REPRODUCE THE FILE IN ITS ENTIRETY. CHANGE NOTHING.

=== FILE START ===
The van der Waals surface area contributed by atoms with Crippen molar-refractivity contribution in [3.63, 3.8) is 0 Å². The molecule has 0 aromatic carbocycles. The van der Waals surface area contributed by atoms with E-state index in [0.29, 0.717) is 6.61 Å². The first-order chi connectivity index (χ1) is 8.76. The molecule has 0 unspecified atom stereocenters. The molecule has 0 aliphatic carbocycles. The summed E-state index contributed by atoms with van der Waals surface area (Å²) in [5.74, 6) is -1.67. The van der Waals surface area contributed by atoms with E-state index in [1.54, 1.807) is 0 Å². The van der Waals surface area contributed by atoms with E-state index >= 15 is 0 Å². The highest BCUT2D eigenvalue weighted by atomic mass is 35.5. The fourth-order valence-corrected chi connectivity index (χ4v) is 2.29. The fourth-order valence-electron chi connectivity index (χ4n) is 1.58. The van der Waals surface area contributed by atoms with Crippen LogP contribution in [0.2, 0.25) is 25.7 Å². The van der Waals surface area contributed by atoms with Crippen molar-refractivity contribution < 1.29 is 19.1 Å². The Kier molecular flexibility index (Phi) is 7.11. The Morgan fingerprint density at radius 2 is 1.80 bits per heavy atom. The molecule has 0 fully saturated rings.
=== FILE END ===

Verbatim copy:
The van der Waals surface area contributed by atoms with Crippen molar-refractivity contribution in [3.63, 3.8) is 0 Å². The molecule has 0 aromatic carbocycles. The van der Waals surface area contributed by atoms with E-state index in [0.29, 0.717) is 6.61 Å². The first-order chi connectivity index (χ1) is 8.76. The molecule has 0 unspecified atom stereocenters. The molecule has 0 aliphatic carbocycles. The summed E-state index contributed by atoms with van der Waals surface area (Å²) in [5.74, 6) is -1.67. The van der Waals surface area contributed by atoms with E-state index in [1.54, 1.807) is 0 Å². The van der Waals surface area contributed by atoms with E-state index >= 15 is 0 Å². The highest BCUT2D eigenvalue weighted by atomic mass is 35.5. The fourth-order valence-corrected chi connectivity index (χ4v) is 2.29. The fourth-order valence-electron chi connectivity index (χ4n) is 1.58. The van der Waals surface area contributed by atoms with Crippen LogP contribution in [0.2, 0.25) is 25.7 Å². The van der Waals surface area contributed by atoms with Crippen molar-refractivity contribution < 1.29 is 19.1 Å². The Kier molecular flexibility index (Phi) is 7.11. The Morgan fingerprint density at radius 2 is 1.80 bits per heavy atom. The molecule has 0 fully saturated rings.